The state Democratic Party today criticized Republican Charlie Baker for dismissing the significance of a gun control provision designed to give police chiefs authority to keep rifles and shotguns out of the hands of people they consider dangerous.
In an interview on NECN Tuesday, Baker declined to say whether he supported that provision, which was included in an anti-gun violence bill passed by the House, but was stripped out by the Senate.
The host, Jim Braude, pressed the gubernatorial hopeful: “Should police chiefs have that discretion?”
“I don’t think that matters, Jim,” Baker replied. “The real issue here is: They need to do a bill. And they have an opportunity. And I hope they don’t let the perfect get in the way of the good.”
By not declaring his position on the issue, Baker avoided wading into an emotional fight between gun rights activists and police chiefs, who strongly support the provision, and gun rights advocates, who say the measure infringes on their Second Amendment rights.
Negotiators for the state Senate and House of Representatives have been wrangling over the different versions of the bill, as a deadline for action approaches. Thursday is the last day of formal legislative sessions.
The provision would give chiefs discretion to deny firearms identification cards, required to buy shotguns and rifles, to people they deem unsuitable — discretion they now have on licenses to carry handguns.
The heavily Democratic Senate, in a 28-10 vote earlier this month, stripped out the provision giving chiefs the added authority for long guns, with at least one senator expressing concerns about its constitutionality.
Matt Fenlon, the executive director of the state Democratic Party knocked Baker in a news release.
“Voters are seeing the real Republican Charlie Baker, someone who refuses to take a position on tough issues and tells voters it doesn’t matter what he thinks,” he said in a statement.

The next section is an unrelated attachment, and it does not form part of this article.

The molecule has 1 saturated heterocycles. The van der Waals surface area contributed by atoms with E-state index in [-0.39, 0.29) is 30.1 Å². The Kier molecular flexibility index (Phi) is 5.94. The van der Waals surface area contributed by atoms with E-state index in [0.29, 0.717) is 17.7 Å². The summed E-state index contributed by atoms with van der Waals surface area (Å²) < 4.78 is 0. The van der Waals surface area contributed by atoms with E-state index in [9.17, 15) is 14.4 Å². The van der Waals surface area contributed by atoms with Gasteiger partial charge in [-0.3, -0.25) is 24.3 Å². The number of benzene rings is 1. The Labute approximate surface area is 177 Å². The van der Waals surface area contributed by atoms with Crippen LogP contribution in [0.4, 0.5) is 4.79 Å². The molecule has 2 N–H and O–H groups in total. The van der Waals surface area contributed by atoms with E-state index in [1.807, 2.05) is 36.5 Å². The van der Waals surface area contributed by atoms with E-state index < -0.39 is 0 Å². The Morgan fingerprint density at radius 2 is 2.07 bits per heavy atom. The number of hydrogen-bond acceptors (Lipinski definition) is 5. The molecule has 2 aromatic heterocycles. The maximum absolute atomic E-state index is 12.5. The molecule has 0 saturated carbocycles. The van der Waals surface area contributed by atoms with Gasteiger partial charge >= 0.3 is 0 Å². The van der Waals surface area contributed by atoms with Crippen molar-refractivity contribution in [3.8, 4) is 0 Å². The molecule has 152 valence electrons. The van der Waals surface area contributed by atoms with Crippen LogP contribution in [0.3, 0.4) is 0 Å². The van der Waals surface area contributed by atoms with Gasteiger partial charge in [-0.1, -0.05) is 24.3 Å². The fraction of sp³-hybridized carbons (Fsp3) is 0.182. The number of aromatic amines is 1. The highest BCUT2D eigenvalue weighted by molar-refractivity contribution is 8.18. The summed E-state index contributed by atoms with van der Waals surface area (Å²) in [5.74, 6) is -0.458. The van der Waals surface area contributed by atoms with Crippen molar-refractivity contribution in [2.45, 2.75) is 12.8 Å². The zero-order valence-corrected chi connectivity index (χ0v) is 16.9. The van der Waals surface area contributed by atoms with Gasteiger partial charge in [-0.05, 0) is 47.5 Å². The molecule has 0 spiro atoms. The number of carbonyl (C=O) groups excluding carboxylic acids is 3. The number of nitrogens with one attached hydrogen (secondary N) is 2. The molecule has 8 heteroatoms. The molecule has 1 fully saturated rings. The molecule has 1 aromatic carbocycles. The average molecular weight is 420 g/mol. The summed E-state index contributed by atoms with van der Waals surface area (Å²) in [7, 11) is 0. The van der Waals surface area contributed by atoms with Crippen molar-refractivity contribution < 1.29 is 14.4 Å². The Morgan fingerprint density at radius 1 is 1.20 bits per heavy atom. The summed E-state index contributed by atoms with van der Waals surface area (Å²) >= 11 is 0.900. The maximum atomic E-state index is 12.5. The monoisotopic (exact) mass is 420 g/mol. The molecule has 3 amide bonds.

Senator Thomas M. McGee, chairman of the state Democratic Party, voted against the amendment stripping out the disputed provision from the bill.
Rallying at the State House last week, police officials said chiefs should have the added discretion on rifles and shotguns. They said the weapons are just as deadly in the hands of the wrong person as a handgun.
Gun rights activists have said chiefs sometimes use the discretion they already have for handguns arbitrarily and note people already need to pass a background check and meet certain basic requirements to get a firearms identification card under current law.
In the TV interview, Baker expressed support for some measures included in both bills, such as the state joining a national database for criminal and mental-health background checks and increased penalties for certain firearm crimes.
After an inquiry from the Globe, a Baker spokesman, Tim Buckley, released a statement.
“Charlie made it clear he wants a strong bill to stop gun violence before the end of the legislative session and refuses to resort to partisan attacks that will only derail a bill from ever becoming law,” Buckley said. “If Charlie’s opponents are so concerned about stopping gun violence, they would join him in urging the legislature to come to a compromise before the session ends.”
In the interview, Baker also touched on a number of other issues from the ongoing crisis at Market Basket (“In the end, I don’t think elected officials should be stepping into the affairs of privately-held, family-run businesses”) to the $1 billion expansion of the Boston Convention & Exhibition Center (“I do believe that the folks over at the South Boston Convention Center are going to have a lot to deliver on as this thing moves forward.”)
Baker also discussed his ideas for hiring reforms following a federal jury finding former Probation Commissioner John J. O’Brien ran the department like a criminal enterprise, handing out jobs to the politically powerful for his own personal benefit.
Baker said he was doing well in public polling because he was promoting a reform agenda that means something to voters.
“So far, I am the only person who has put a proposal out on what to do about the culture on Beacon Hill and the issue about people getting jobs they are not qualified for. I would like to see one of my opponents put out a proposal out with respect to that,” he said.
Baker faces a GOP primary against businessman Mark R. Fisher on Sept. 9 and is expected to be his party’s standardbearer in the Nov. 4 general election.
Also running to succeed Governor Deval Patrick are three Democrats and three independent candidates.